Models: some cool talks about models. One great point: “No such thing as validating a model. We can only disprove models.” A point of discussion was how to deal with models that don’t fit all the data. Do we want to capture everything? How many exceptions to the rule can you tolerate before it’s no longer a rule?
Which comes to a talk that was probably highest on the controversy meter. In this one, the conferee who shares my depression showed some results that struck me as very familiar. The idea was build a quantitative model, then go build some experiments to show transcriptional response, and the model fits nicely. Then you change something in the growth medium, and suddenly, the model is out the window. We’ve all seen this: day to day variability, batch variability, “weird stuff happened that day”, whatever. So does the model really reflect our understanding of the underlying system?
This prompted a great discussion about what our goals are as a community. Is the goal really to predict everything in every condition? Is that an unreasonable thing to expect from a model? This got down to understanding vs. predicting. Jane brought up the point that these are different: Google can predict traffic, but it doesn’t understand traffic. A nice analogy, but I’m not sure that it works the other way around. I think understanding means prediction, even if prediction doesn’t necessarily mean understanding. Perhaps this comes down to an aesthetic choice. Practically speaking, for the quantitative study of transcription, I think that the fact that the model failed to predict transcription in a different condition is a problem. One of my big issues with our field is that we have a bunch of little models that are very context specific, and the quantitative (and sometimes qualitative) details vary. How can we put our models together if the sands are shifting under our feet all the time? I think this is a strong argument against modularity. Rob made the solid counter that perhaps we’re just not measuring all the parameters–if we could measure transcription factor concentration directly, maybe that would explain things. Perhaps. I’m not convinced. But that’s just, like, my opinion, man.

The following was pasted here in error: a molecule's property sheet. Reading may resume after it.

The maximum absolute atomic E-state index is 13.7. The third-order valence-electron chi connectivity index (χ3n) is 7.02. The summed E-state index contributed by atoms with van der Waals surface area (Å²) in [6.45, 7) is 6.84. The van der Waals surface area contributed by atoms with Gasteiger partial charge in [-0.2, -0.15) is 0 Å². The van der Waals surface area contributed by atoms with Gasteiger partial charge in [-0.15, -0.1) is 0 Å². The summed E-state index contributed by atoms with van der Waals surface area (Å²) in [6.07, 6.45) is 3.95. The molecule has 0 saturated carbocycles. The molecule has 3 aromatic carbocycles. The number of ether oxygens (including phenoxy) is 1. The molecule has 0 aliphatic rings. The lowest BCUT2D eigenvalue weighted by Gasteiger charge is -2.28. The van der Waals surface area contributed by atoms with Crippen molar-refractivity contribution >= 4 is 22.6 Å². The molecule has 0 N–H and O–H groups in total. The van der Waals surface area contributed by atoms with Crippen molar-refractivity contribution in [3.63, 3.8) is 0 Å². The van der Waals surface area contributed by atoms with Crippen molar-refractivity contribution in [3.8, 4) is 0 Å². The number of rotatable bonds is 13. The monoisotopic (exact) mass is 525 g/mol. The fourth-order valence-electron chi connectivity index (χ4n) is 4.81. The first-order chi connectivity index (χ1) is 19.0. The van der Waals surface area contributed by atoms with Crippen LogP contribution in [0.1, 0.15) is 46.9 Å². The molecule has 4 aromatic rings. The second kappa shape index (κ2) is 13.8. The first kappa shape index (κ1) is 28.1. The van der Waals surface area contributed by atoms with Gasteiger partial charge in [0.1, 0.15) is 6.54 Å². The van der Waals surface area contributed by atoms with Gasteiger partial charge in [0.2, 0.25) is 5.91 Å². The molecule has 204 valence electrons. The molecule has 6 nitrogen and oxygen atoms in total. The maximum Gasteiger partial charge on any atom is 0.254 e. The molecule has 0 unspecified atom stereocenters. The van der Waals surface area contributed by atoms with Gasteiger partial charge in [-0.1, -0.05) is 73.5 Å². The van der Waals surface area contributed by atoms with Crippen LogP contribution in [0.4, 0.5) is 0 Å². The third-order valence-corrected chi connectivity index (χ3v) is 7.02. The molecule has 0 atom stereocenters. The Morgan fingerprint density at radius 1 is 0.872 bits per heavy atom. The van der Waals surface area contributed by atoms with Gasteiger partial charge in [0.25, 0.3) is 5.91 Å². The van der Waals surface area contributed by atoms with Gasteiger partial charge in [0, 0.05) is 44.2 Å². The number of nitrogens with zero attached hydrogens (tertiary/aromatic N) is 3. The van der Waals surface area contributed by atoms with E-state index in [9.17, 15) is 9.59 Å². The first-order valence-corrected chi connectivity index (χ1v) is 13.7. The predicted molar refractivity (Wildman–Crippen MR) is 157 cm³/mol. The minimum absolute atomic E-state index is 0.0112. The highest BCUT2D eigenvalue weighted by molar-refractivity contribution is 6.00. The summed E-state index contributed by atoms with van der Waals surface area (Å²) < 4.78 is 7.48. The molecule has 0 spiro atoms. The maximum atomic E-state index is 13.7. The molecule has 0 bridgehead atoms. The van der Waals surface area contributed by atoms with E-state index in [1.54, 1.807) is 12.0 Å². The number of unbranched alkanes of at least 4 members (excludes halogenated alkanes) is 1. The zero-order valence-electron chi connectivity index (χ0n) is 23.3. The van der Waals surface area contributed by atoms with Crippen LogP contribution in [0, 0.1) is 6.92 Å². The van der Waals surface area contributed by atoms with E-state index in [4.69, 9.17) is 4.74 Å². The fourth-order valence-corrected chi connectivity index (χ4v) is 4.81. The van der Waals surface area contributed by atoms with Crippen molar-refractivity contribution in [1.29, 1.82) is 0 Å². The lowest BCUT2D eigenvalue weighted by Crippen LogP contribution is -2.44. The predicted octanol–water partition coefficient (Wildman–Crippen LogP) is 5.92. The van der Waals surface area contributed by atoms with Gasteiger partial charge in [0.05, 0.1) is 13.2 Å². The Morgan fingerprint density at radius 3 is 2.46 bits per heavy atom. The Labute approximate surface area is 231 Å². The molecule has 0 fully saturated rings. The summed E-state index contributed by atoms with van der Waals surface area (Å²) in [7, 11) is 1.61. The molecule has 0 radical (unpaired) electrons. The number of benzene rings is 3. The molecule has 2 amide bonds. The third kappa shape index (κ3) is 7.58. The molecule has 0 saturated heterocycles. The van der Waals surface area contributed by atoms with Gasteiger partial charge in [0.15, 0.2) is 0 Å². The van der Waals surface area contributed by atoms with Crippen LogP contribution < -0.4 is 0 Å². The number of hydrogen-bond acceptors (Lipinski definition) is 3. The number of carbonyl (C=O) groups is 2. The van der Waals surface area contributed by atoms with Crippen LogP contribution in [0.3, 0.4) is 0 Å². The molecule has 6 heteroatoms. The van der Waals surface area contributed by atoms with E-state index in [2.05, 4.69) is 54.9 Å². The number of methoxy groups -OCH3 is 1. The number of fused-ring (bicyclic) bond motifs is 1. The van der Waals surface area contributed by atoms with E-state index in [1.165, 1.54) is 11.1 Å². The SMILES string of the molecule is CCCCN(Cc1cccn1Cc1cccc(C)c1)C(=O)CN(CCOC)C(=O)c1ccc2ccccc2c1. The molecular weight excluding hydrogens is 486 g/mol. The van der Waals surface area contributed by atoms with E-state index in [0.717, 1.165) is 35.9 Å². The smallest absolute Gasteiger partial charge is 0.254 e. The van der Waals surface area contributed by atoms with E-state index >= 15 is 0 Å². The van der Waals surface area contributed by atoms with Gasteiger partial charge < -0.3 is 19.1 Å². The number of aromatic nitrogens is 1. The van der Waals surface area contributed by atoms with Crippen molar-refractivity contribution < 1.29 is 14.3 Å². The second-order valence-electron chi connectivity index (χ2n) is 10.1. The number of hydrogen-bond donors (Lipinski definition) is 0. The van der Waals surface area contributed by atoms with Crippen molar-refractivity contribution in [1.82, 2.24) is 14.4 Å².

So to me the big elephant in the room that was not discussed is what exactly matters about transcription? As quantitative scientists, we may care about whether there are 72 transcripts in this cell vs. 98 in the one next door, but does that have any consequences? I think this is an important question because I think it can shape what we measure. For instance, this might help us answer the question about whether explaining 54% of the variance is enough–maybe the cell only cares about on vs. off, in which case, all the quantitative stuff is irrelevant (I think there is evidence for and against this). Maybe then all we should be studying is how genes go from an inactive to an active state and not worry about how much they turn on. Dunno, all I’m saying is that without any knowledge of the functional consequences, we’re running the risk of heading down the wrong path.
Another benefit to discussing functional consequences is that I think it would allow us to come up with useful definitions that we can then use to shape our discussion. For instance, what is cross-talk? (Was the subject of a great talk.) We always talk about it like it’s a bad thing, but how do we know that? What is modularity? What is noise? I think these are functional concepts that must have functional definitions, and armed with those definitions, then maybe we will have a better sense of what we should be trying to understand and manipulate with regard to transcriptional output.
Anyway, looking forward to day 2!